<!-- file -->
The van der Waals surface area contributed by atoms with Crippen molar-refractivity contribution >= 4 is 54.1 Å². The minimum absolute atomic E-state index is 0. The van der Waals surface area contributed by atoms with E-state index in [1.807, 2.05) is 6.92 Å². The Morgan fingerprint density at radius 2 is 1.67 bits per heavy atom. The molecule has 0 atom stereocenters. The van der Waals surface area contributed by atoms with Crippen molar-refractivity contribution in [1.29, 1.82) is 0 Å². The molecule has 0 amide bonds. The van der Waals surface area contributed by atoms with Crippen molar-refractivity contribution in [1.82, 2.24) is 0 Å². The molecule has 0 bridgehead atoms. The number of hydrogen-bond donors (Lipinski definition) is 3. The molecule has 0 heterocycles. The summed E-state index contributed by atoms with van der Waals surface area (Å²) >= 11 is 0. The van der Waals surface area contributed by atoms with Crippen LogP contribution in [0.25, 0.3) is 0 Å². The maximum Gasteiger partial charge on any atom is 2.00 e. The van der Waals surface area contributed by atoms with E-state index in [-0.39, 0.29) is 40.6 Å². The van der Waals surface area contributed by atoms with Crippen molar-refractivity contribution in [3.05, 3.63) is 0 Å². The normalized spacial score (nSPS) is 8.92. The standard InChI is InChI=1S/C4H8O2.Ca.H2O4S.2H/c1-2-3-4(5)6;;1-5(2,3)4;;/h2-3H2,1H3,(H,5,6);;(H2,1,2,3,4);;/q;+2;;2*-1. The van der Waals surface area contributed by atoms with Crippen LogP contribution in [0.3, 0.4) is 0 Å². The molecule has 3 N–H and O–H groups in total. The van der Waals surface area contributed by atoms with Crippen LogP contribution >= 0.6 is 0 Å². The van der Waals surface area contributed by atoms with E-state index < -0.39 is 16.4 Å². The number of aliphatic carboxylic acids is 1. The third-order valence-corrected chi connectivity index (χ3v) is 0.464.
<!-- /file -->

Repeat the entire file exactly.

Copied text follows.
The van der Waals surface area contributed by atoms with Crippen molar-refractivity contribution >= 4 is 54.1 Å². The minimum absolute atomic E-state index is 0. The van der Waals surface area contributed by atoms with E-state index in [1.807, 2.05) is 6.92 Å². The Morgan fingerprint density at radius 2 is 1.67 bits per heavy atom. The molecule has 0 atom stereocenters. The van der Waals surface area contributed by atoms with Crippen molar-refractivity contribution in [1.29, 1.82) is 0 Å². The molecule has 0 amide bonds. The van der Waals surface area contributed by atoms with Crippen molar-refractivity contribution in [1.82, 2.24) is 0 Å². The molecule has 0 bridgehead atoms. The number of hydrogen-bond donors (Lipinski definition) is 3. The molecule has 0 heterocycles. The summed E-state index contributed by atoms with van der Waals surface area (Å²) >= 11 is 0. The van der Waals surface area contributed by atoms with Crippen LogP contribution in [0.25, 0.3) is 0 Å². The maximum Gasteiger partial charge on any atom is 2.00 e. The van der Waals surface area contributed by atoms with E-state index in [-0.39, 0.29) is 40.6 Å². The van der Waals surface area contributed by atoms with Crippen molar-refractivity contribution in [3.05, 3.63) is 0 Å². The normalized spacial score (nSPS) is 8.92. The standard InChI is InChI=1S/C4H8O2.Ca.H2O4S.2H/c1-2-3-4(5)6;;1-5(2,3)4;;/h2-3H2,1H3,(H,5,6);;(H2,1,2,3,4);;/q;+2;;2*-1. The van der Waals surface area contributed by atoms with Crippen LogP contribution in [0.3, 0.4) is 0 Å². The molecule has 3 N–H and O–H groups in total. The van der Waals surface area contributed by atoms with Crippen LogP contribution >= 0.6 is 0 Å². The van der Waals surface area contributed by atoms with E-state index < -0.39 is 16.4 Å². The number of aliphatic carboxylic acids is 1. The third-order valence-corrected chi connectivity index (χ3v) is 0.464.